The Introverted Communicator

Inevitably, workshops and coaching on executive presence raise the question of innate skills. People often ask me if those who seem natural at communication have always been so. And, the answer is no.

While many seasoned leaders have honed their skills enough to develop good habits and consistency in how they show up, everyone I’ve ever worked with says it takes practice.

In recent years, I’ve noticed this question usually comes from someone who considers himself or herself an introvert. And, I know that it starts from a place of hoping there’s some way to deliver on communication responsibility without having to feel as vulnerable and as exposed as our coaching can initially feel. Many introverts hope that words will be enough, but that’s just not the value or the goal of spoken communication. While I have great empathy for the hard work it takes to learn to communicate well, my answer is always the same. Spoken communication is less about what’s happening with you, and all about what’s happening for your listener.

That’s a tough message to hear if you’d prefer to sit in the back of the room rather than stand in the front of it.

I’ve worked with many self-labeled introverts over the years, and none of them were eager to step into the limelight. But, understanding both the intention behind communication and the listener’s perspective around impact has helped hundreds of the more quiet leaders find their voice with communication.

Here’s a quick overview of every listener’s expectation. We call the attributes of presence the three C’s.

Confidence:  Listeners use words like knowledgeable, credible, comfortable and intentional. A sense of confidence is conveyed with the body and posture. It takes a settled stance, an open core and a more forward posture to literally pull the listeners’ focus to you.

Commitment:  Listeners use words like involvement, passion, energy and conviction. Commitment is conveyed through the voice. It takes voice articulation and projection to make your words sound as if you mean them, and you want every listener to feel impacted by what you say.

Connection:  Listeners use words like trust, sincerity, honesty and authenticity. Connection is more a feeling than a technique, and it focuses on the desire to go beyond the body and voice to use nonverbal cues and expressions to connect with listeners.

It’s a tall order, and while some people have good habits in a particular area, everybody has something that needs to be strengthened in their executive presence.

For the introvert, some of these concepts are more overwhelming than others. Here are some key thoughts I’ve used to help many leaders get comfortable with the spotlight of communication.

I See Your Discomfort. It’s true! The body and your posture establish over 55% of an impression. When someone is uncomfortable being looked at, you can literally see it expressed through their body language. There’s no easy solution except to push through it and learn how to deliver on expectations for a settled and open body. And, there are some misconceptions about how to get there. While some communicators combine high energy and movement to their body language, it isn’t necessary and sometimes it’s even inappropriate. Every leader can learn to project a settled body and a calm and open demeanor.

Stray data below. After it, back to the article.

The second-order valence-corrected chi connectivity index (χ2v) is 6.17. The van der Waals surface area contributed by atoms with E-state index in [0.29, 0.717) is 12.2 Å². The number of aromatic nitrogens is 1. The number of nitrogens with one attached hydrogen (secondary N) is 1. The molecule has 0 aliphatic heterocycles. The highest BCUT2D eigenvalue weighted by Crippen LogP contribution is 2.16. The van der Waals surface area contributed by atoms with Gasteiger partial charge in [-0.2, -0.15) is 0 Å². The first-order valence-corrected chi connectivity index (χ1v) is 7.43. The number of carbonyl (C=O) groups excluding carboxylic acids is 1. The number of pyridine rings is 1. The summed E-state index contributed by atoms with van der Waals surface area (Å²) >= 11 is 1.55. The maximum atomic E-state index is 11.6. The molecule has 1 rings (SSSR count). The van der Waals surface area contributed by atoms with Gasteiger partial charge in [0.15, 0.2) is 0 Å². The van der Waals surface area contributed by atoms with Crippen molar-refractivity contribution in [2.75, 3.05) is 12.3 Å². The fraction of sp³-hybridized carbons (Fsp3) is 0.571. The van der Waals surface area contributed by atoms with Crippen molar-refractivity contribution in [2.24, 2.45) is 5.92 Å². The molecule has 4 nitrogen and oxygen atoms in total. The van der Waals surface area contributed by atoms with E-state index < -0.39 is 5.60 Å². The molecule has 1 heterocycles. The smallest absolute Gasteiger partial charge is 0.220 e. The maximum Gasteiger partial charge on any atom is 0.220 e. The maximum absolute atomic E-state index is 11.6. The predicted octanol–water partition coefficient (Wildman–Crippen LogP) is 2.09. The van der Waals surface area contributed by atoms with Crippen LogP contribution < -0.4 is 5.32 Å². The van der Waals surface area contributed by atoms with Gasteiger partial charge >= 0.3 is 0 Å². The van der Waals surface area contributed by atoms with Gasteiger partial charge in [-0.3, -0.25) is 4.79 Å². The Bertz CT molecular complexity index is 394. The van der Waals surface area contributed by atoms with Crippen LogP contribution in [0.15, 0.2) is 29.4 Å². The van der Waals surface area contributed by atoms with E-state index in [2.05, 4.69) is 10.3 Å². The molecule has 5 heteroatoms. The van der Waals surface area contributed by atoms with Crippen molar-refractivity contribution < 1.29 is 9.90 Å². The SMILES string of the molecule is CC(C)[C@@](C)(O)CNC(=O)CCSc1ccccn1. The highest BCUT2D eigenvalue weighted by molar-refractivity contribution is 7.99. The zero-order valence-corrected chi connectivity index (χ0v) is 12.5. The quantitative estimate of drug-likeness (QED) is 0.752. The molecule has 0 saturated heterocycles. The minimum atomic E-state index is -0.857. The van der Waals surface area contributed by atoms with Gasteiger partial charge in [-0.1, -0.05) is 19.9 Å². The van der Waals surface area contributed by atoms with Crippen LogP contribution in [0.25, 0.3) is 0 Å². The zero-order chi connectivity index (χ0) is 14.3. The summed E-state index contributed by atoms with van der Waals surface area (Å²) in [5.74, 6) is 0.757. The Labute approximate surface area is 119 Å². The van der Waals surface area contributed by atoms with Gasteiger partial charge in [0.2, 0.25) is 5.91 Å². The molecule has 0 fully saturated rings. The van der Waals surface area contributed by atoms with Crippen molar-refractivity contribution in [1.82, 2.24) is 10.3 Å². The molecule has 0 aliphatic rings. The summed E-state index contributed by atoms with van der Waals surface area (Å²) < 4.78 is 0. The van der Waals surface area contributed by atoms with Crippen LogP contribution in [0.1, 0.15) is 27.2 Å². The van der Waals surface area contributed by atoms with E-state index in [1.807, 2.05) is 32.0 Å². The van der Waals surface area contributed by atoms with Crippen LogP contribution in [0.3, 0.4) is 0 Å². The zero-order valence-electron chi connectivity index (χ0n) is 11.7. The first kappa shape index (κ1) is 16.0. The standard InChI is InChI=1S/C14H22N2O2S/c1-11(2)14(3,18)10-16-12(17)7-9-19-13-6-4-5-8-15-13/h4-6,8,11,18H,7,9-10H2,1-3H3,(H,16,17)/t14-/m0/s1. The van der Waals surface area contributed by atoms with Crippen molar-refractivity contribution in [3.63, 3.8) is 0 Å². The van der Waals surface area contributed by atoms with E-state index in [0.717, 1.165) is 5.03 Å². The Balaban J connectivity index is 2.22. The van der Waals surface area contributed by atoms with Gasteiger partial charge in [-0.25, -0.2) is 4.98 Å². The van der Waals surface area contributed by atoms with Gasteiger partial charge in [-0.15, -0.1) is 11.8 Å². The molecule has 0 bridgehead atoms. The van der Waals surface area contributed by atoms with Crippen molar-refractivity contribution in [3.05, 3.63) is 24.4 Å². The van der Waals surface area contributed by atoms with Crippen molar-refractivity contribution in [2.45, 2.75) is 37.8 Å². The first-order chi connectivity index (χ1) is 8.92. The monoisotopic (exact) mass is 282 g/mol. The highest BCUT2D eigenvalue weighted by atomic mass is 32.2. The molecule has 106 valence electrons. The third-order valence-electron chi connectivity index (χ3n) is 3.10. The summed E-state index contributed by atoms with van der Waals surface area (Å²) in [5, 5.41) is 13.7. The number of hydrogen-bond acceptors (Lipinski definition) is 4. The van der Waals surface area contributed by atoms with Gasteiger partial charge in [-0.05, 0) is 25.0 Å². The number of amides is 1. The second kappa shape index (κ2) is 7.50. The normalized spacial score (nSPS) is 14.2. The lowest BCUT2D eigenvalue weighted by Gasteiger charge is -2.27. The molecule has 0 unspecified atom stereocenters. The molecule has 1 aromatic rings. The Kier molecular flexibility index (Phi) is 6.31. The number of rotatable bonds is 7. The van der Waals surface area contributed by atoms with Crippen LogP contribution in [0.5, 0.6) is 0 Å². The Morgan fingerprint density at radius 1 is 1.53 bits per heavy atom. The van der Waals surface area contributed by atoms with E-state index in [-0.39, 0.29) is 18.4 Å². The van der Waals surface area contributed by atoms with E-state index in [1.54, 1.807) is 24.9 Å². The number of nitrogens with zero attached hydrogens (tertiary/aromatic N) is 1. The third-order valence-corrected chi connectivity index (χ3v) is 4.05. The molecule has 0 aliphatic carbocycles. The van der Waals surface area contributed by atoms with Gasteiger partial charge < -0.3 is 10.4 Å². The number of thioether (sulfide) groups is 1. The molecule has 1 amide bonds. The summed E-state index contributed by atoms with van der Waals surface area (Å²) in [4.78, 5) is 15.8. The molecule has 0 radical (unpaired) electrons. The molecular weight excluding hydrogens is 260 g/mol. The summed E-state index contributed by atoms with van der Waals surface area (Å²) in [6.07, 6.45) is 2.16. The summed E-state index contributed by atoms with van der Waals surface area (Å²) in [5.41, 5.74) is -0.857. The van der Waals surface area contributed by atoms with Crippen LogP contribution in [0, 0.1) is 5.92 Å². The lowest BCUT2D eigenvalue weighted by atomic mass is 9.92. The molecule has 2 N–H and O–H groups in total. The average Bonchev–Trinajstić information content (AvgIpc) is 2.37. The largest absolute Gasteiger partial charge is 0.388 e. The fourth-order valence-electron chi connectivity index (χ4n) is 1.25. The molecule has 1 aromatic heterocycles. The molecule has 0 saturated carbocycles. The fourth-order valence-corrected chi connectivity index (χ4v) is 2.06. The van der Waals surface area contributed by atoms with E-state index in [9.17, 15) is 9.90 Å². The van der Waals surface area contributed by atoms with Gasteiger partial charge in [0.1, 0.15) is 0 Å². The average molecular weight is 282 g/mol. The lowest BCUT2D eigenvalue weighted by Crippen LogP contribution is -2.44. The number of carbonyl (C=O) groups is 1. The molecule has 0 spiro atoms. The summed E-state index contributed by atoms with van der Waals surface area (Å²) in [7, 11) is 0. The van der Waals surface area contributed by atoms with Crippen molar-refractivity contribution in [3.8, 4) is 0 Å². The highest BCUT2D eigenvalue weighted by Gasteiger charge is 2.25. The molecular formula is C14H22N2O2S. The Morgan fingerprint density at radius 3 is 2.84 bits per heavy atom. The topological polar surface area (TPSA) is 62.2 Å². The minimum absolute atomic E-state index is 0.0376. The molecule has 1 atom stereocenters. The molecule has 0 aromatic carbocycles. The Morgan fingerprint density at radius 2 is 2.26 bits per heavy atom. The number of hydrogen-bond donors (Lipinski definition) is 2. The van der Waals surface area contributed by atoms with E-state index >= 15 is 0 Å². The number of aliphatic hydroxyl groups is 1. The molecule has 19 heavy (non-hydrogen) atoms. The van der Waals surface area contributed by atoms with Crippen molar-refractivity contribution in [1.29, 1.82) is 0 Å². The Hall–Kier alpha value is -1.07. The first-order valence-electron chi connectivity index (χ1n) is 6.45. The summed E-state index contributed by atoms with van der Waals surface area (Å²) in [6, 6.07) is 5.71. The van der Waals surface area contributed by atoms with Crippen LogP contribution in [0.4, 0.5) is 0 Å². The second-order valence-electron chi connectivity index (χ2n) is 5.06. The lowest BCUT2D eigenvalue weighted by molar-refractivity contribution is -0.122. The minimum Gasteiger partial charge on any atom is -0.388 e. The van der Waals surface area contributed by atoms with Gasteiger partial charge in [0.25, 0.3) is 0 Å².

Energy Is Exhausting. It certainly can be if you have to speak to a large group or for an extended period of time. Energy is hard for more introverted personalities, and there are creative ways to add energy to a talk without exhausting the speaker. We often use video, additional speakers, audience participation and group exercises to help a less dynamic speaker still carry a room. Projection can be less about activity and more about intention to help anyone understand how to drive impact with a group.

Everyone Wants A Piece Of Me.  Connection as a leader isn’t just about a public speaking scenario.  Most leaders say that small group meetings or even one-on-ones can feel exhausting as well. While some may seem like Energizer bunnies, many leaders say the demands on their time leave them feeling like pulled taffy.  And, my coaching is always this:  You don’t always have to be available, but you do always have to be present.

You don’t have to be available to everyone, every minute of the day. But, you do have to be able to focus on those you give your time to, so that they feel seen and heard. Leaders need alone time during the day. Some get this by getting up and walking around. Others schedule 30 breaks after a series of meetings to be sure that they can recharge and refocus.

As I’ve worked with people who worry about the energy required to lead, I’ve learned that different people get their energy in different ways. Some people find talking to a large group energizing; others find it exhausting. Some feel pumped at the end of the day; others feel drained. Some people can’t enter a room without touching everyone in it; others need to be coached on how many touches are enough before they can leave the event.

It’s all a part of developing as a leader and understanding that introverted habits can be modified to drive compelling communication.

If you consider yourself an introvert, we’d welcome a chance to help you gain confidence, commitment and connection with any group. Who knows?  Your presence could be a little more compelling than you think.

Call us when you need us.